Feature: Stocking a modern accessory shop

By: Yiano Ioannou, Accessory Wholesaler and an expert in dealing with the Far East

 

Who remembers anti-static straps and rear window louvres? Definitely not me, I am far too young but have read about them in history books! Top-selling automotive accessories look very different today than 40+ years ago – thankfully. There has been evolution as with any sector and any sustainable business must embrace and adapt.

Modern accessory display panel

The move from bricks and mortar to clicks was rapid. Most knew it was coming but the speed of transition took us by surprise. To begin with, I felt that there was some resentment in our industry. I would go as far as to say that the first online sellers, particularly on the marketplaces that are now part of everyday life, were looked down on. They were chancers. Fly-by-night traders who were not really in our sector and would not last. How wrong we were. Of course there were some that came and went however when we look back, were they in fact pioneers? Early adopters, opening the eyes of others? Today the vast majority of automotive accessory retailers will have their own eCommerce site or online presence as third-party sellers. It is a great revenue stream that when approached and managed correctly, with a full understanding of the associated costs, can generate healthy profits however not forgetting the purpose of physical shops.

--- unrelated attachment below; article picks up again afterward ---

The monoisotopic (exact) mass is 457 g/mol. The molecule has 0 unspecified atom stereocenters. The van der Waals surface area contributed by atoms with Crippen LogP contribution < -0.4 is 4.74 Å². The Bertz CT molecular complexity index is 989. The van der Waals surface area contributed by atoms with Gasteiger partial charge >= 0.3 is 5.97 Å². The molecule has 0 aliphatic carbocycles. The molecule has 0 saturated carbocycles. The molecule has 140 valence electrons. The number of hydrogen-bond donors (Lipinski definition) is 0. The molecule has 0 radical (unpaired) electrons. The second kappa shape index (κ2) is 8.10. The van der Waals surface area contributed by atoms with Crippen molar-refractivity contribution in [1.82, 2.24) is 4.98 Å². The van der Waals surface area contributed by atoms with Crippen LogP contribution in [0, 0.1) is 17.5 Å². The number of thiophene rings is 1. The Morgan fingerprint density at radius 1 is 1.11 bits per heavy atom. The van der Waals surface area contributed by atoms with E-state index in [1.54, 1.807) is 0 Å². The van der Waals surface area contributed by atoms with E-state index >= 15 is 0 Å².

I believe that a retail store’s greatest USP is the store itself. An eCommerce site and online seller will never have its shop window. It has become very easy to de-stock and, seemingly, de-risk with daily and next day stock deliveries. However, in doing so the shop has nothing to sell to the consumer who wants to buy there and then. Yes the visitor may be on a reconnaissance mission. Getting physical with the item they have seen cheaper online, however more will be there because they want to walk out with a purchase. USP two. They have made the effort to visit, there is a high probability that if what they want is there and at a fair price, they will be walking out with it. After paying of course. We should be helping them do that. If they wanted to order it and come back to collect tomorrow it would have been a lot quicker doing so online without two trips. No matter how quick an online delivery service is, it cannot match instantly. 

Let’s go back to basics. Why are automotive accessories purchased? Two obvious answers are residual protection and upgrades. Most products that belong in a modern store will fall into one of these two categories. With the widely publicised squeeze on consumer spending, reduction in disposable income and double-digit inflation, it is easy to take the view that motor accessories are near the bottom of people’s priorities list. I take a different view in that the correct basket of product is on its way up.

Dunlops’ recently opened Paisley shop counter

I put top of the list valet, aka cleaning, products. Most drivers across the country will have something to give their car a freshen up. I wash my own cars and always have done. I tell people it is because I enjoy the process but really it is because I like to keep the tenner in my pocket! There is a sense of satisfaction also, watching the muck wash away. As the population searches for savings, an obvious choice is washing our own cars. Great impulse purchases also, waking up on a weekend and having the urge to get the hose out. We need to walk in and out of the shop, equipment in hand. This is also an opportunity to offer that little bit more than a supermarket may. Greater depth of range. In addition to the entry-level products such as shampoo, sponges and a chamois, here is an opportunity for upsell. Higher quality products. I am not talking about hundred pound waxes but polishes, microfibre towels and the like to achieve a superior result.